Why did people help Jews hide from the Nazis? This study examines interactions between helpers and aid recipients using the methods of social network research. Based on six Berlin case studies, the author looks at the social determinants for willingness to help, trust formation, network effects, and the daily practice of providing help from the perspectives of helpers and aid recipients.


CFP seminar linguistic and literary networks

February 12, 2014

esseRecently heard about the below call for papers for a seminar on visualising historical linguistic and literary networks. Might be of interest.

LINGUISTIC AND LITERARY CARTOGRAPHIES: VISUALISING LINGUISTIC AND LITERARY NETWORKS- ESSE SEMINAR

Convenors:
Marina Dossena, Univerrsity of Bergamo, Italy, marina.dossena@unibg.it
John Corbett, University of Macau, Macao SAR, jcorbett@umac.mo

This seminar to be held as part of the 12th ESSE conference in Kosice, Slovakia (29th August to 2nd September 2014), invites participation from scholars involved in the visualisation of linguistic, literary and historical relationships. There has recently been an upsurge of interest in linguistic and literary cartographies, and in particular the use of digital media to map linguistic change, literary data and historical networks. The seminar offers an opportunity for researchers this area to showcase their work in progress, and to share good practice in the development of methodologies and software. We anticipate that the session will be of interest to those working in the areas of historical corpora, correspondence and social networks, lexicography and the digital humanities.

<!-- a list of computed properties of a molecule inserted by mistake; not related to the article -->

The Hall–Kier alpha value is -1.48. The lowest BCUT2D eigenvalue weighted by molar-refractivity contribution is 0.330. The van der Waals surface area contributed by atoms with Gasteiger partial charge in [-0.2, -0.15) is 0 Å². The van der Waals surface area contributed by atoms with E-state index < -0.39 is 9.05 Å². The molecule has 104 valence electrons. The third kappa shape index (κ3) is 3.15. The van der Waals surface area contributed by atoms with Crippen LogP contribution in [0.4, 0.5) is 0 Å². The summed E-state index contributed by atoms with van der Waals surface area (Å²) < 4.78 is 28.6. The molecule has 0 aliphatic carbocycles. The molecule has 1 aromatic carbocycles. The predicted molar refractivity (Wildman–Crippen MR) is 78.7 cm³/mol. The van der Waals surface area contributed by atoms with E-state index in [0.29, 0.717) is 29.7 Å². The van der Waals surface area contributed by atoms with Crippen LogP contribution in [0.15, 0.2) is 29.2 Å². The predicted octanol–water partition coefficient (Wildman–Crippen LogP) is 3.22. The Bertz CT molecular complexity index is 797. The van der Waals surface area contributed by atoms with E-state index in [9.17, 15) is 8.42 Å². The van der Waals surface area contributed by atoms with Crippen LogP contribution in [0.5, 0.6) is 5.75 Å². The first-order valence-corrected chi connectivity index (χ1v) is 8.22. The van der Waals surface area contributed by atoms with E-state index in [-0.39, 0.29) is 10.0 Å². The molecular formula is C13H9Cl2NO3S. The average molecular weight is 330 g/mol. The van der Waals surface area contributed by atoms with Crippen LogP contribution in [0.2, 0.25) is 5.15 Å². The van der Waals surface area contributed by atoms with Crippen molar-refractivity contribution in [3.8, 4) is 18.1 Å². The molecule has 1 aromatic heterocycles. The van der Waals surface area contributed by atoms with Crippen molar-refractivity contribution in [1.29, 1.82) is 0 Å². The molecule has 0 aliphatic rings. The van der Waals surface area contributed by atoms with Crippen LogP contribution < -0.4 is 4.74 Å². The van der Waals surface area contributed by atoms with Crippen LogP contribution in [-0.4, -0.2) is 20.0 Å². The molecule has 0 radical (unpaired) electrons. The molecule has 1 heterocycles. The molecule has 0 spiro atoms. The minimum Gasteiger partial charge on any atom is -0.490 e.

Abstract Submission:
We invite abstract submissions (max 200 words) for individual paper presentations by 28 February 2014 directly to the conveners (jcorbett@umac.mo and marina.dossena@unibg.it ). The following information should be included in the abstracts:

Name & Surname
Affiliation
E-mail
Title of paper
Equipment needed (all seminar rooms will be equipped with a computer and a projector)

According to the conference guidelines, presenters will be asked to circulate reduced versions of their papers in advance of the seminar, and they will have 15 minutes for presentation and 10 minutes for discussions.Proponents will be informed about the acceptance of their papers by 31 March 2014, and ESSE conference registration will open on 1 April 2014.Please do feel free to contact the seminar conveners in case you have any queries.

ESSE Conference information more generally is available at http://kaa.ff.upjs.sk/en/event/4/12th-esse-conference#toc-home

With best wishes

John Corbett
Professor of English,
University of Macau
http://www.scottishcorpus.ac.uk